Monday, July 12, 2004

The Laws of Chili 

First Law of Chili: There's plenty.
No matter how much chili you intended to make, you will always end up with enough to serve your unexpected guests, regardless of how hungry they are when they get there, plus have leftovers for lunch for a couple days.

Second Law of Chili: Sure, throw it in!
Pretty much anything's good in chili. I mean, maybe not ice cream or bananas (although I'm not so sure bananas would be such a bad idea), but certainly any veggie or legume you can get your hands on. Anything in your fridge that's gonna go bad if you don't use it real soon should probably go in the chili. Come to think of it, this might be why the first law of chili exists. Hmmmm.

Third Law of Chili: It's good.
It just is. It's so phenomenally hard to ruin chili that the only people who've been known to do it are school cafeteria types, and even then all they can usually manage to do is water it down and under-spice it to the point where it's not really chili, but just a slightly thicker minestrone soup. And these are people who've made a science of taking the yummiest, easiest, most un-ruinable things and rendering them inedible. If these guys can't ruin chili, no one can.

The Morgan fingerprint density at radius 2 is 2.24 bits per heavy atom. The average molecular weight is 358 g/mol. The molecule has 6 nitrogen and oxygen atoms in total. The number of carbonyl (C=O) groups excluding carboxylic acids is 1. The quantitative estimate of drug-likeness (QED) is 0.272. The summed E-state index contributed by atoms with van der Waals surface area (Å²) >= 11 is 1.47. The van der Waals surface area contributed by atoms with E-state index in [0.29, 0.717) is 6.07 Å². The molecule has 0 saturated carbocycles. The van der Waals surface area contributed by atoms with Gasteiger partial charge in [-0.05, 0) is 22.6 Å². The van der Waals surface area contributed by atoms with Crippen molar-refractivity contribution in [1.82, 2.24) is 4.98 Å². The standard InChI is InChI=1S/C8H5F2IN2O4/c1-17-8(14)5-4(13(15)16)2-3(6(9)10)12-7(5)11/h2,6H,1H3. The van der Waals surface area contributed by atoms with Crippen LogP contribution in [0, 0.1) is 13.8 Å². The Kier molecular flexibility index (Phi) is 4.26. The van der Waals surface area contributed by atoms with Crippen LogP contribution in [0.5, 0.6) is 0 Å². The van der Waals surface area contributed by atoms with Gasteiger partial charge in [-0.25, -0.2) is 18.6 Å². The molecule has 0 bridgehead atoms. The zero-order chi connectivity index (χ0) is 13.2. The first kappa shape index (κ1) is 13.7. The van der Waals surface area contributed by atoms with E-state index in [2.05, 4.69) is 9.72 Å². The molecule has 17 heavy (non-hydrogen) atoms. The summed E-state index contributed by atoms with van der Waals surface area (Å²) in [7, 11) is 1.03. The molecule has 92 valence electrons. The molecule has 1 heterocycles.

Fourth Law of Chili: Pick a carb, any carb.
Chili's a pick-your-carb meal. It's good with rice. It's good with potatoes. It's good on pasta. It's good on or beside bread. Or you could just cook some barley or leftover rice straight in. Doesn't matter, the chili makes it work.

Those are the laws of chili. Put together they make a pretty powerful argument in its favour, in my opinion. I'm in favour of making chili.

There are purists out there who will disagree with me, will tell me that it's not chili if it doesn't contain meat, or contains carrots, or wasn't made with a _certain_kind_ of chili pepper. To them I say "pooh pooh". If it looks like chili, smells like chili, and tastes like chili, then it's chili. The rest is just details.

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